Author Topic: Tommy Price -13- found Feb. 03, 1958 - Murdered - Campbell River BC - Unsolved  (Read 4690 times)

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Axe killing a 50-year mystery


No motive, suspect ever discovered in teen's 1958 death in Campbell River

ROB SHAW / THE VICTORIA TIMES COLONIST
SEPTEMBER 27, 2008 01:00 AM

 
Who: Tommy (Babe) Price, 13

What: Homicide -- broken neck and axe wound to back of head

When: Last seen Feb. 2, 1958, leaving a bowling alley in Campbell River

Where: Body found Feb. 3, 1958, floating in the ocean near Campbell River's Argonaut Wharf

Tommy (Babe) Price's watch stopped at 9:26 p.m. on Feb. 2, 1958, and likely so did his life.

Four hours earlier, he'd been leaving his job at a bowling alley in Campbell River. But instead of arriving home to family at the Weiwaikum First Nation, the 13-year-old was found floating in the water the next day with a broken neck and an axe wound in the back of his head.

What happened in the four hours between when Price left work and when his watch stopped -- probably as he was thrown in the water?

The mystery is now 50 years old. The Price case remains one of the oldest unsolved homicides on Vancouver Island, according to a past RCMP Island District unsolved homicides and missing persons report obtained by the Times Colonist.

(The RCMP did not provide a more recent and comprehensive list, saying it would be unfair to the families of the victims.)

A teenager out on a fishing trip found Price's body floating offshore near Campbell River's Argonaut Wharf on Feb. 3, 1958.

At first, police thought he might have fallen into the water. But an examination by a pathologist concluded he was dead before ending up in the ocean.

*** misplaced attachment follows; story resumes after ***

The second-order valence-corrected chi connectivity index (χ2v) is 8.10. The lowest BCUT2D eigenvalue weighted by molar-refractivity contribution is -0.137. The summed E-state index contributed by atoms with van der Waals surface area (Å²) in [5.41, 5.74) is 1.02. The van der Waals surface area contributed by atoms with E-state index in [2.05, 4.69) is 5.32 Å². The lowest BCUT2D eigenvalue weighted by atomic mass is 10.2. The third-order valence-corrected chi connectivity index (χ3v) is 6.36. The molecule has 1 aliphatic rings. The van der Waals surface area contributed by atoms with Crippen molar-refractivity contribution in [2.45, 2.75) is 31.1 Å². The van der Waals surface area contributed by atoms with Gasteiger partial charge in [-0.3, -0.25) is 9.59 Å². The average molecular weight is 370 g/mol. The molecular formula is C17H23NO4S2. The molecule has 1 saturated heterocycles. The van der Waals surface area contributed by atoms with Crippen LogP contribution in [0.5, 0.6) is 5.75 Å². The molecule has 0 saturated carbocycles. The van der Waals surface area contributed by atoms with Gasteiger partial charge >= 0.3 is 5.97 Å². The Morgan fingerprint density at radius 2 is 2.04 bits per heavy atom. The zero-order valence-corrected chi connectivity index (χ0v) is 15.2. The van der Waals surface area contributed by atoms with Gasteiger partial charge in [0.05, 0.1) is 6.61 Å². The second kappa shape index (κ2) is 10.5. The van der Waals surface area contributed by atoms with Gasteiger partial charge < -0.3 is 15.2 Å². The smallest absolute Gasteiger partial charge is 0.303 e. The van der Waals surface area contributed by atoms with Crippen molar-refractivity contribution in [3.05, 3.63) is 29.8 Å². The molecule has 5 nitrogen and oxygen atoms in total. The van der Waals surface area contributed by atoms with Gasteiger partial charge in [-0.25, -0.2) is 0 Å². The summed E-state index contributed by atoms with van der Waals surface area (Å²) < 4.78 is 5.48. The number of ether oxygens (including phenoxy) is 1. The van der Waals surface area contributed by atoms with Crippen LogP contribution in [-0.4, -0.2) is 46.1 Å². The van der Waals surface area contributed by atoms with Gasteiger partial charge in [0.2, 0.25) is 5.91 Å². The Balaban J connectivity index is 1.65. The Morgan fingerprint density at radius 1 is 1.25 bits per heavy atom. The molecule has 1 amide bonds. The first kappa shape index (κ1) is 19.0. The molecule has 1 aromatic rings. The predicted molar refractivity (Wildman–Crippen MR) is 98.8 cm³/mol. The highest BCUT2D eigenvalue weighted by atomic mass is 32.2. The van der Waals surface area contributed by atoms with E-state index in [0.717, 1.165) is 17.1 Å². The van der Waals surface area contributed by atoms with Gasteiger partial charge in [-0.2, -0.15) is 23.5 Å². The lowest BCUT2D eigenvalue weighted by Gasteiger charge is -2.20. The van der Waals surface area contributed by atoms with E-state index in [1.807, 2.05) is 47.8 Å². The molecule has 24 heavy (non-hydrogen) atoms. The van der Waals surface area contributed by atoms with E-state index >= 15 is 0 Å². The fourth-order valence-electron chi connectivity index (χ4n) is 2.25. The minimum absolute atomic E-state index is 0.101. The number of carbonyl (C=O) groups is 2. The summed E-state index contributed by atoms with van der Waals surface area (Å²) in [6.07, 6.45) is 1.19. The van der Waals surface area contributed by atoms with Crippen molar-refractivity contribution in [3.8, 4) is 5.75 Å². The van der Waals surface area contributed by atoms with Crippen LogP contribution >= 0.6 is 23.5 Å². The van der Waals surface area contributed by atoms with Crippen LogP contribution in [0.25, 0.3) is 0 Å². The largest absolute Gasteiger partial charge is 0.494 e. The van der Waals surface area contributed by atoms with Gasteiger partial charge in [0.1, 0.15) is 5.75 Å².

Someone had broken Price's neck and left a five-centimetre gash in the back of his head, the pathologist found.

"The wound was clean, indicating it had been caused by a sharp instrument, such as an axe," the Victoria Daily Times reported at the time.

Police appealed for help from anyone who had seen Price that night. The teenager set pins at the local bowling alley in an age before machines took over the job.

He was last seen around 5:15 p.m. on Feb. 2, the Times reported. The bowling alley was only a four-minute walk from his home at the Weiwaikum First Nation.

A coroner's jury blamed persons unknown for the death of Price.

Dr. Ross G.D. McNeely told the jury Price's death had been caused by "severe injury at the back of the head and a clean cut about three inches long at the level of the ear, possibly made by a single blow, maybe by an axe or sharp instrument," the Daily Colonist reported.

Thirty-three years later, police decided to take another look at the case.

Campbell River RCMP opened a file on his death in 1991.

Detachment commander Insp. Lyle Gelinas told the Times Colonist his officers recently researched the Price file at the newspaper's request.

However, Gelinas did not return a call for comment yesterday to explain what, if anything, the RCMP discovered in its search.

Price's nephew Larry said it would be nice to get closure on the case after all these years.